Plumbing a Kitchen Part 4 of 5

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Plumbing a remodeled kitchen is a relatively easy job if your kitchen includes only a wall sink. If your project includes an island sink, however, the work becomes more complicated.

 

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Continue to Step 1

Overview

Plumbing a remodeled kitchen is a relatively easy job if your kitchen includes only a wall sink. If your project includes an island sink, however, the work becomes more complicated.
An island sink poses problems because there is no wall in which to run a vent pipe. An island sink requires either a complicated configuration known as a loop vent or a device called an air admittance valve (AAV), now approved by most codes. An AAV eliminates the need for a loop vent in most island sink installations. Check with the local plumbing inspector before designing an installation with an AAV or a loop vent.
For our demonstration kitchen, we divided the project into three phases:
• How to Install DWV Pipes for a Wall Sink
• How to Install DWV Pipes for an Island Sink
• How to Install New Supply Pipes Our demonstration kitchen includes a double wall sink and an island sink. The 1 1⁄2" drain for the wall sink connects to an existing 2" galvanized waste-vent stack; since the trap is within 3 1⁄2 ft. of the stack, no vent pipe is required. The drain for the island sink uses a loop vent configuration connected to an auxiliary waste-vent stack in the basement.
From: The Complete Guide to Plumbing, 978-1-58923-378-2

What You'll Need

Tools:

Drill
Screwdriver
Reciprocating saw
Ratchet wrench
Pipe
Banded couplings
Tubing cutter or hacksaw
Solvent glue

Materials:

Drill
Screwdriver
Reciprocating saw
Ratchet wrench
Pipe
Banded couplings
Tubing cutter or hacksaw
Solvent glue

 

Step 1

How to Install DWV Pipes for an Island Sink

Install the base cabinet, then insert the drain and vent pipes through the holes in the cabinet floor, and solvent-glue the pieces together.


Step 2

Air Admittance Valves

The loop vent is approved by code in any jurisdiction and is a reliable way to vent your island sink. But in many parts of the country, you’ll find another option that is far simpler, if not as time-tested: the air admittance valve (AAV). Invented in the 1970s, AAVs let the necessary amount of air enter a DWV system when water is draining, but they close when the line has emptied to keep sewer gases from escaping.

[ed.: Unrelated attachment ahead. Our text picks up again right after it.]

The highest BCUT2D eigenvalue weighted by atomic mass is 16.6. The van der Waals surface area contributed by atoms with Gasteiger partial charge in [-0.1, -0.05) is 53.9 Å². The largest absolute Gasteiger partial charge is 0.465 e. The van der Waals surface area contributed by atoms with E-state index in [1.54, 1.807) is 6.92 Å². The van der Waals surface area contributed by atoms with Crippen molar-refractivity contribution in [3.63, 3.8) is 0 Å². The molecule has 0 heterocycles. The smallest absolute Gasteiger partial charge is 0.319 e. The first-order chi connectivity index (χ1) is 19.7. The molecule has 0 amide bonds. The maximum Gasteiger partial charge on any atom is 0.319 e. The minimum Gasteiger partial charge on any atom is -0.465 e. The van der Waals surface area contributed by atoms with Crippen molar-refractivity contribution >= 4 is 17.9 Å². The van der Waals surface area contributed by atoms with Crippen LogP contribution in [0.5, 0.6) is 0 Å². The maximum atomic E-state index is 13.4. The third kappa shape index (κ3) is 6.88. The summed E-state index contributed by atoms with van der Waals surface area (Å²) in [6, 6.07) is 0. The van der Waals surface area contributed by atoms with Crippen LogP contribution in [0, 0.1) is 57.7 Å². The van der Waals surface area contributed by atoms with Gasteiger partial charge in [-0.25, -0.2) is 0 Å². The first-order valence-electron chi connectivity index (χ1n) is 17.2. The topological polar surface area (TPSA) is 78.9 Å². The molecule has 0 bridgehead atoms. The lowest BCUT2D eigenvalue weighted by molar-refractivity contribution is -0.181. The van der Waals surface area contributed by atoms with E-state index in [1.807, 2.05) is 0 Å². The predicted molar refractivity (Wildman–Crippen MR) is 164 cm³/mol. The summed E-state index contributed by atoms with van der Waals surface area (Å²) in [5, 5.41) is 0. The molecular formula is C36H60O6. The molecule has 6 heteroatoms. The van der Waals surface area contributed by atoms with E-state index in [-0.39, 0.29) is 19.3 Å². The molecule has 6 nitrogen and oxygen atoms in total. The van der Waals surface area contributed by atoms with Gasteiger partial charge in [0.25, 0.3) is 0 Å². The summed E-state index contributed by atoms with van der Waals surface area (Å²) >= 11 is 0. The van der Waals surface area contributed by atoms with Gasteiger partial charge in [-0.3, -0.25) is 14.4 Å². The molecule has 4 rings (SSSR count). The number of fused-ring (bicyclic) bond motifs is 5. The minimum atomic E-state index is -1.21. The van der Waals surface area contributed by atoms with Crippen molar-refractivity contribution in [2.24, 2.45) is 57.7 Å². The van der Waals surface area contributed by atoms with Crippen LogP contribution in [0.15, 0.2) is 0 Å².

The advantage of AAVs is that you can install them to vent individual fixtures, reducing the amount of vent piping needed, as well as the number of roof penetrations. You can also install them on branch vent lines to service more than one fixture.
Be sure to check with your local building department before installing them anywhere. Any vent system containing AAVs also must have at least one standard vent outlet to the exterior of the building.
The first AAVs on the market were spring-activated, and you can still purchase these today through wholesale plumbing suppliers or the Internet. Later versions are gravity activated. In these AAVs, the valve is opened by negative line pressure in the drain line created by flushing or draining. When the valve opens, the pressure in the line equalizes.
AAVs can be installed into PVC systems like any other solvent-glued fitting. Always install AAVs according to the manufacturer’s specification.
Air admittance valves are designed to allow air into the vent system when needed, but to keep it from exiting when the system should remain closed.


Step 3

Air Admittance Valves

The original air admittance valves were spring loaded (right) but advancing technology is replacing these versions with gravity-activated AAVs (left).


Step 4

Common AAV Applications

By installing an AAV in a plumbed kitchen island, you can do away with almost all of the complicated loop-vent plumbing. But be sure to check with your local plumbing inspector first. AAVs are allowed in all 50 states but not in some municipalities in selected states.


Step 5

Common AAV Applications

An AAV connected to the trap of an individual plumbing fixture can eliminate great amounts of vent-plumbing work. In many large public stadiums, for example, each bathroom fixture is vented with an AAV to cut down on the number of long vent runs.


Step 6

Common AAV Applications

An AAV can be installed on a branch drain servicing as many as six fixtures (check local code), as long as the DWV system has at least one outlet through the roof and outside of the building.


Step 7

How to Install New Supply Pipes

Drill two 1"-diameter holes, spaced about 6" apart, through the floor of the island base cabinet and the underlying subfloor. Position the holes so they are not over floor joists. Drill similar holes in the floor of the base cabinet for the wall sink.


Step 8

How to Install New Supply Pipes

Turn off the water at the main shutoff and drain the pipes. Cut out any old water supply pipes that obstruct new pipe runs, using a tubing cutter or hacksaw. In our project, we removed the old pipe back to a point where it was convenient to begin the new branch lines.


Step 9

How to Install New Supply Pipes

Dry-fit T-fittings on each supply pipe (we used 3⁄4" x 1⁄2" x 1⁄2" reducing T‑fittings). Use elbows and lengths of copper pipe to begin the new branch lines running to the island sink and the wall sink. The parallel pipes should be routed so they are between 3" and 6" apart.


Step 10

How to Install New Supply Pipes

Solder the pipes and fittings together, beginning at the T-fittings. Support the horizontal pipe runs with copper pipe straps attached to the joists at least every 6 ft. (Check your local codes for specific strap spacing requirements.)


 
 

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